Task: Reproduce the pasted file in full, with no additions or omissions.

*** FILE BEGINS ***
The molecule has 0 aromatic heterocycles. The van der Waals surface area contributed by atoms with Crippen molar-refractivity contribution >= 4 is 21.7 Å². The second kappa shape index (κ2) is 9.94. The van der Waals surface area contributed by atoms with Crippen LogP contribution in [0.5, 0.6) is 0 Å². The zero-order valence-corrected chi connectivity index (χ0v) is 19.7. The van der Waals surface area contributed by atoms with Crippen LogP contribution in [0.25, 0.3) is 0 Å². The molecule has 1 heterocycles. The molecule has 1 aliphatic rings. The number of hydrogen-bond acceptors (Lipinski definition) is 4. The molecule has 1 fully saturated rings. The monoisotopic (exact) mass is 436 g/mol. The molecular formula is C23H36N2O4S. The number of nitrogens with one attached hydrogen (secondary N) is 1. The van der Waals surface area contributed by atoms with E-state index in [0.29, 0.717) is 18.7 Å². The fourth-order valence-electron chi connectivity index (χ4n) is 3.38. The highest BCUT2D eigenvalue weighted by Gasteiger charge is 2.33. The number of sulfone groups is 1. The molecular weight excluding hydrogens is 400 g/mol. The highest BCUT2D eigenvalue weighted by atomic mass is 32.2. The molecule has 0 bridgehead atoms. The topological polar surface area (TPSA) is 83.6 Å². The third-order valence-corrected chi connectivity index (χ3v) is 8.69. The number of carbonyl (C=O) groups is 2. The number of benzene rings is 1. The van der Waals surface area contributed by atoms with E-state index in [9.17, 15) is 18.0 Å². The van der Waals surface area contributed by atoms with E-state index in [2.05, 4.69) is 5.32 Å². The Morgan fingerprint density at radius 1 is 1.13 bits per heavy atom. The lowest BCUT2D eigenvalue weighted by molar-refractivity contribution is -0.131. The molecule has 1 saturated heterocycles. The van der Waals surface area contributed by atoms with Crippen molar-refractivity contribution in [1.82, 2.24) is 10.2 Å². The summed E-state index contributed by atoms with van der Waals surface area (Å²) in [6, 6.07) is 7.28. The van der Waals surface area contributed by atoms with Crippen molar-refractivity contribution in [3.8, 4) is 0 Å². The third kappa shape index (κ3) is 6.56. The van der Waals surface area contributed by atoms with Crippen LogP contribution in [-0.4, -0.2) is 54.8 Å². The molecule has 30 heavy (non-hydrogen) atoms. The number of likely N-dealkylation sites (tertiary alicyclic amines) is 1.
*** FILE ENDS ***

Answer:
The molecule has 0 aromatic heterocycles. The van der Waals surface area contributed by atoms with Crippen molar-refractivity contribution >= 4 is 21.7 Å². The second kappa shape index (κ2) is 9.94. The van der Waals surface area contributed by atoms with Crippen LogP contribution in [0.5, 0.6) is 0 Å². The zero-order valence-corrected chi connectivity index (χ0v) is 19.7. The van der Waals surface area contributed by atoms with Crippen LogP contribution in [0.25, 0.3) is 0 Å². The molecule has 1 heterocycles. The molecule has 1 aliphatic rings. The number of hydrogen-bond acceptors (Lipinski definition) is 4. The molecule has 1 fully saturated rings. The monoisotopic (exact) mass is 436 g/mol. The molecular formula is C23H36N2O4S. The number of nitrogens with one attached hydrogen (secondary N) is 1. The van der Waals surface area contributed by atoms with E-state index in [0.29, 0.717) is 18.7 Å². The fourth-order valence-electron chi connectivity index (χ4n) is 3.38. The highest BCUT2D eigenvalue weighted by Gasteiger charge is 2.33. The number of sulfone groups is 1. The molecular weight excluding hydrogens is 400 g/mol. The highest BCUT2D eigenvalue weighted by atomic mass is 32.2. The molecule has 0 bridgehead atoms. The topological polar surface area (TPSA) is 83.6 Å². The third-order valence-corrected chi connectivity index (χ3v) is 8.69. The number of carbonyl (C=O) groups is 2. The number of benzene rings is 1. The van der Waals surface area contributed by atoms with E-state index in [9.17, 15) is 18.0 Å². The van der Waals surface area contributed by atoms with E-state index in [2.05, 4.69) is 5.32 Å². The Morgan fingerprint density at radius 1 is 1.13 bits per heavy atom. The lowest BCUT2D eigenvalue weighted by molar-refractivity contribution is -0.131. The molecule has 1 saturated heterocycles. The van der Waals surface area contributed by atoms with Crippen molar-refractivity contribution in [1.82, 2.24) is 10.2 Å². The summed E-state index contributed by atoms with van der Waals surface area (Å²) in [6, 6.07) is 7.28. The van der Waals surface area contributed by atoms with Crippen molar-refractivity contribution in [3.8, 4) is 0 Å². The third kappa shape index (κ3) is 6.56. The van der Waals surface area contributed by atoms with Crippen LogP contribution in [-0.4, -0.2) is 54.8 Å². The molecule has 30 heavy (non-hydrogen) atoms. The number of likely N-dealkylation sites (tertiary alicyclic amines) is 1.